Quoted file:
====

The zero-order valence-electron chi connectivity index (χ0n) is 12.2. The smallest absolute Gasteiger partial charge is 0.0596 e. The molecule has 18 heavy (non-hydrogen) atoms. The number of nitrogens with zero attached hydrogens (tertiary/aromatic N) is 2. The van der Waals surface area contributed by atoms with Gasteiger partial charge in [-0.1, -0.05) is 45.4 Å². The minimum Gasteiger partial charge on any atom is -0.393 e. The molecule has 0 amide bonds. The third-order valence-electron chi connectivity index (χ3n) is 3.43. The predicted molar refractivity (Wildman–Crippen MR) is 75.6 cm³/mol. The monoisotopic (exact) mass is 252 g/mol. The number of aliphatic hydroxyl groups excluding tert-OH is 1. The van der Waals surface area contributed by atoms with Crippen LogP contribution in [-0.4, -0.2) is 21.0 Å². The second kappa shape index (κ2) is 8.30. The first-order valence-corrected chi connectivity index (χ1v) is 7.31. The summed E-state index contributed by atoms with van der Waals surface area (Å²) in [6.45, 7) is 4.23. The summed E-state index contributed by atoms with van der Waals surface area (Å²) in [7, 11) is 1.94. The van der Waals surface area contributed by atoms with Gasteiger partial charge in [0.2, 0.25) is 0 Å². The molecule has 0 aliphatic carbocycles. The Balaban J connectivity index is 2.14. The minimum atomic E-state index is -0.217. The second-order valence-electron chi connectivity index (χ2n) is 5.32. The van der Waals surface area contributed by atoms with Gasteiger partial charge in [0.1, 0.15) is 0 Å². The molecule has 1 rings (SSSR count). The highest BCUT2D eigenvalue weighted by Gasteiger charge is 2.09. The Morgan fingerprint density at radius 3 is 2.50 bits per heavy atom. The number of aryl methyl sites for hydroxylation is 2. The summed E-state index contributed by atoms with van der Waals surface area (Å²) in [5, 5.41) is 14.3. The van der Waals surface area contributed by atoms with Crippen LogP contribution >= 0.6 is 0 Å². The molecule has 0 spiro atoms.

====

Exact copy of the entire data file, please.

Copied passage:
The zero-order valence-electron chi connectivity index (χ0n) is 12.2. The smallest absolute Gasteiger partial charge is 0.0596 e. The molecule has 18 heavy (non-hydrogen) atoms. The number of nitrogens with zero attached hydrogens (tertiary/aromatic N) is 2. The van der Waals surface area contributed by atoms with Gasteiger partial charge in [-0.1, -0.05) is 45.4 Å². The minimum Gasteiger partial charge on any atom is -0.393 e. The molecule has 0 amide bonds. The third-order valence-electron chi connectivity index (χ3n) is 3.43. The predicted molar refractivity (Wildman–Crippen MR) is 75.6 cm³/mol. The monoisotopic (exact) mass is 252 g/mol. The number of aliphatic hydroxyl groups excluding tert-OH is 1. The van der Waals surface area contributed by atoms with Crippen LogP contribution in [-0.4, -0.2) is 21.0 Å². The second kappa shape index (κ2) is 8.30. The first-order valence-corrected chi connectivity index (χ1v) is 7.31. The summed E-state index contributed by atoms with van der Waals surface area (Å²) in [6.45, 7) is 4.23. The summed E-state index contributed by atoms with van der Waals surface area (Å²) in [7, 11) is 1.94. The van der Waals surface area contributed by atoms with Gasteiger partial charge in [0.2, 0.25) is 0 Å². The molecule has 0 aliphatic carbocycles. The Balaban J connectivity index is 2.14. The minimum atomic E-state index is -0.217. The second-order valence-electron chi connectivity index (χ2n) is 5.32. The van der Waals surface area contributed by atoms with Gasteiger partial charge in [0.1, 0.15) is 0 Å². The molecule has 1 rings (SSSR count). The highest BCUT2D eigenvalue weighted by Gasteiger charge is 2.09. The Morgan fingerprint density at radius 3 is 2.50 bits per heavy atom. The number of aryl methyl sites for hydroxylation is 2. The summed E-state index contributed by atoms with van der Waals surface area (Å²) in [5, 5.41) is 14.3. The van der Waals surface area contributed by atoms with Crippen LogP contribution >= 0.6 is 0 Å². The molecule has 0 spiro atoms.